$\bg_white dx = -\frac{2}{(1 + u)^2} \, du, and by noting the limits of integration remain unchanged, 1 + x = \frac{2}{1 + u}, and 1 + x^2 = \frac{2(1 + u^2)}{(1 + u)^2} Serret's integral becomes$

\bg_white \begin{align*}I &= \int^1_0 \frac{(1 + u)^2}{2(1 + u^2)} \cdot \ln \left (\frac{2}{1 + u} \right ) \cdot \frac{2}{(1 + u)^2} \, du\\&= \int^1_0 \ln \left (\frac{2}{1 + u} \right ) \frac{du}{1 + u^2}\\ &= \ln 2 \int^1_0 \frac{du}{1 + u^2} - I\\\Rightarrow 2I &= \ln 2 \cdot \tan^{-1} u \Big{|}^1_0\\ &= \frac{\pi}{4} \ln 2,\end{align*}

$\bg_white \noindent or$

$\bg_white I = \int^{\frac{\pi}{4}}_0 \ln (1 + \tan x) \,dx = \int^1_0 \frac{\ln (1 + x)}{1 + x^2} \, dx = \frac{\pi}{8} \ln 2.$

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##### Active Member
Re: HSC 2017 MX2 Integration Marathon

$\bg_white \noindent Find \int \sqrt{1 + \sin 2x} \, dx.$

#### InteGrand

##### Well-Known Member
Re: HSC 2017 MX2 Integration Marathon

$\bg_white \noindent Here's and alternnative solution to this integral will a few interesting side notes along the way.$

$\bg_white \noindent Let u = \tan x, du = \sec^2 x \, dx = (1 + \tan^2 x) \, dx or dx = \frac{du}{1 + u^2}.$

$\bg_white \noindent For the limits, when x = 0, u = 0 while when x = \frac{\pi}{4}, u = 1. Thus the integral becomes (on changing the dummy variable back to x)$

$\bg_white I = \int^1_0 \frac{\ln (1 + x}{1 + x^2} \, du.$

$\bg_white \noindent First two fun facts\text{:} This is \textit{Serret's} integral, named in honour of the French mathematician Josph-Alfred Serret (1819-1885) who first evaluated it in 1844. The integral also appeared as Problem A5 in the 2005 Putnam competition and by all accounts was very poorly done.$

$\bg_white \noindent To find Serret's integral the following \textit{self-similar} substitution can be used: u = \frac{1 - x}{1 + x}. The substitution is said to be self-similar as it is an \textit{involution} (equal to its own inverse) as x = \frac{1 - u}{1 + u}. (third fun fact)$

$\bg_white \noindent Thus$

$\bg_white dx = -\frac{2}{(1 + u)^2} \, du, and by noting the limits of integration remain unchanged, 1 + x = \frac{2}{1 + u}, and 1 + x^2 = \frac{2(1 + u^2)}{(1 + u)^2} Serret's integral becomes$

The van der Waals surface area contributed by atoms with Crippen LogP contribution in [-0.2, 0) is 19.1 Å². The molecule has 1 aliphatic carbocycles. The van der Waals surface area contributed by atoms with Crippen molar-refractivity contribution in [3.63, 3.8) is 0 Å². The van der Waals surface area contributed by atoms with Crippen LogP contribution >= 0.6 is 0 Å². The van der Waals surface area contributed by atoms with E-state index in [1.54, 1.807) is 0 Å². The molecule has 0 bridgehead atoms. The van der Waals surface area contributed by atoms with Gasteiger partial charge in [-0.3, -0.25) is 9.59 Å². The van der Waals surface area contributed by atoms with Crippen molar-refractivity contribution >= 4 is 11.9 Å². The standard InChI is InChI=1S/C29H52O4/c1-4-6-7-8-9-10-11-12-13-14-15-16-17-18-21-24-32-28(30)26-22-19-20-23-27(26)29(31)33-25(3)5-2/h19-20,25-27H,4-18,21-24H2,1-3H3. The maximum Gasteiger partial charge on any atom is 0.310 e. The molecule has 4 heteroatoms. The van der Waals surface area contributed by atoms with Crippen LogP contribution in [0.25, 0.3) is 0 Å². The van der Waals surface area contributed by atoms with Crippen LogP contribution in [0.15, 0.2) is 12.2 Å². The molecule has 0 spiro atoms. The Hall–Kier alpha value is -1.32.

\bg_white \begin{align*}I &= \int^1_0 \frac{(1 + u)^2}{2(1 + u^2)} \cdot \ln \left (\frac{2}{1 + u} \right ) \cdot \frac{2}{(1 + u)^2} \, du\\&= \int^1_0 \ln \left (\frac{2}{1 + u} \right ) \frac{du}{1 + u^2}\\ &= \ln 2 \int^1_0 \frac{du}{1 + u^2} - I\\\Rightarrow 2I &= \ln 2 \cdot \tan^{-1} u \Big{|}^1_0\\ &= \frac{\pi}{4} \ln 2,\end{align*}

$\bg_white \noindent or$

$\bg_white I = \int^{\frac{\pi}{4}}_0 \ln (1 + \tan x) \,dx = \int^1_0 \frac{\ln (1 + x)}{1 + x^2} \, dx = \frac{\pi}{8} \ln 2.$
Why was it so poorly done in the Putnam? I thought the integral would have been relatively famous (and not that difficult either). Or were a lot of people scared off by it being A5?

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#### si2136

##### Well-Known Member
Re: HSC 2017 MX2 Integration Marathon

I heard about the Reverse Quotient Rule before on here, what is it? I can't find anything online

#### InteGrand

##### Well-Known Member
Re: HSC 2017 MX2 Integration Marathon

I heard about the Reverse Quotient Rule before on here, what is it? I can't find anything online
$\bg_white \noindent It's the rule \int \frac{u'v -uv'}{v^{2}} \,\mathrm{d}x =\frac{u}{v} + c.$

##### Active Member
Re: HSC 2017 MX2 Integration Marathon

Why was it so poorly done in the Putnam? I thought the integral would have been relatively famous (and not that difficult either). Or were a lot of people scared off by it being A5?
$\bg_white \noindent Not sure why. Of course the name of the integral was not given in the test paper. From the statistics I have seen for that year [\textit{Amer. Math. Monthly}, Vol. 113, pp. 733-743 (2006)] the authors report that of the top 196 contestants (out of 3545), 132 did not submit a solution while only 20 scored 3 or more marks out of a possible 10!$